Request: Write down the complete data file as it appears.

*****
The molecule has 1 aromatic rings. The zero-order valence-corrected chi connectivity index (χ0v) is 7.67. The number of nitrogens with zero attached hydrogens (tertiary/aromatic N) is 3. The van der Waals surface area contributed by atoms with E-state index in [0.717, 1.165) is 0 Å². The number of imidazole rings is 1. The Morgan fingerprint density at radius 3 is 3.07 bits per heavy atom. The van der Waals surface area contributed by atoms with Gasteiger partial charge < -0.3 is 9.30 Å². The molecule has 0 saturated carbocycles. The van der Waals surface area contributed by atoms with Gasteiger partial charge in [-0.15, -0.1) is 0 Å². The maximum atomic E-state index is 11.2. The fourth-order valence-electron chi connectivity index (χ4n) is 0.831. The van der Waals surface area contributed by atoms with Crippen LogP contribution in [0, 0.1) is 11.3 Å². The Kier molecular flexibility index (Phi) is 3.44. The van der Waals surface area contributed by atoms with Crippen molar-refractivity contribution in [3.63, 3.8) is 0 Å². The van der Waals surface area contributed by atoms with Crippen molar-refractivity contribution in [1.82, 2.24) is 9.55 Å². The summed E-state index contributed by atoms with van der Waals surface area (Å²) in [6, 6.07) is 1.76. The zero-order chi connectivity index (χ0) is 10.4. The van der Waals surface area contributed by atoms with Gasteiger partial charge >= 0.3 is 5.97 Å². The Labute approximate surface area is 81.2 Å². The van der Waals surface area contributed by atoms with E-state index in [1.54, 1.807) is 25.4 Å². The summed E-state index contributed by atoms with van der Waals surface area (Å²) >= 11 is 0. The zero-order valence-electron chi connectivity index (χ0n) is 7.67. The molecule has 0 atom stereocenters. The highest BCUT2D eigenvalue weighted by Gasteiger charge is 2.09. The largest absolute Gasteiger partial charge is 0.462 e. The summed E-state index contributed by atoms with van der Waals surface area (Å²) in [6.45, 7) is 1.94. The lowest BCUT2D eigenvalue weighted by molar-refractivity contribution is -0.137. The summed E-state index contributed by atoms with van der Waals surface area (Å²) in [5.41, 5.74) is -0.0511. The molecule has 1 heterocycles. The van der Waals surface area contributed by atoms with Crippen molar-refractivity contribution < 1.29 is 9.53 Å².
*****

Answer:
The molecule has 1 aromatic rings. The zero-order valence-corrected chi connectivity index (χ0v) is 7.67. The number of nitrogens with zero attached hydrogens (tertiary/aromatic N) is 3. The van der Waals surface area contributed by atoms with E-state index in [0.717, 1.165) is 0 Å². The number of imidazole rings is 1. The Morgan fingerprint density at radius 3 is 3.07 bits per heavy atom. The van der Waals surface area contributed by atoms with Gasteiger partial charge < -0.3 is 9.30 Å². The molecule has 0 saturated carbocycles. The van der Waals surface area contributed by atoms with Gasteiger partial charge in [-0.15, -0.1) is 0 Å². The maximum atomic E-state index is 11.2. The fourth-order valence-electron chi connectivity index (χ4n) is 0.831. The van der Waals surface area contributed by atoms with Crippen LogP contribution in [0, 0.1) is 11.3 Å². The Kier molecular flexibility index (Phi) is 3.44. The van der Waals surface area contributed by atoms with Crippen molar-refractivity contribution in [3.63, 3.8) is 0 Å². The van der Waals surface area contributed by atoms with Crippen molar-refractivity contribution in [1.82, 2.24) is 9.55 Å². The summed E-state index contributed by atoms with van der Waals surface area (Å²) in [6, 6.07) is 1.76. The zero-order chi connectivity index (χ0) is 10.4. The van der Waals surface area contributed by atoms with Gasteiger partial charge >= 0.3 is 5.97 Å². The Labute approximate surface area is 81.2 Å². The van der Waals surface area contributed by atoms with E-state index in [1.54, 1.807) is 25.4 Å². The summed E-state index contributed by atoms with van der Waals surface area (Å²) >= 11 is 0. The zero-order valence-electron chi connectivity index (χ0n) is 7.67. The molecule has 0 atom stereocenters. The highest BCUT2D eigenvalue weighted by Gasteiger charge is 2.09. The largest absolute Gasteiger partial charge is 0.462 e. The summed E-state index contributed by atoms with van der Waals surface area (Å²) in [6.45, 7) is 1.94. The lowest BCUT2D eigenvalue weighted by molar-refractivity contribution is -0.137. The summed E-state index contributed by atoms with van der Waals surface area (Å²) in [5.41, 5.74) is -0.0511. The molecule has 1 heterocycles. The van der Waals surface area contributed by atoms with Crippen molar-refractivity contribution < 1.29 is 9.53 Å².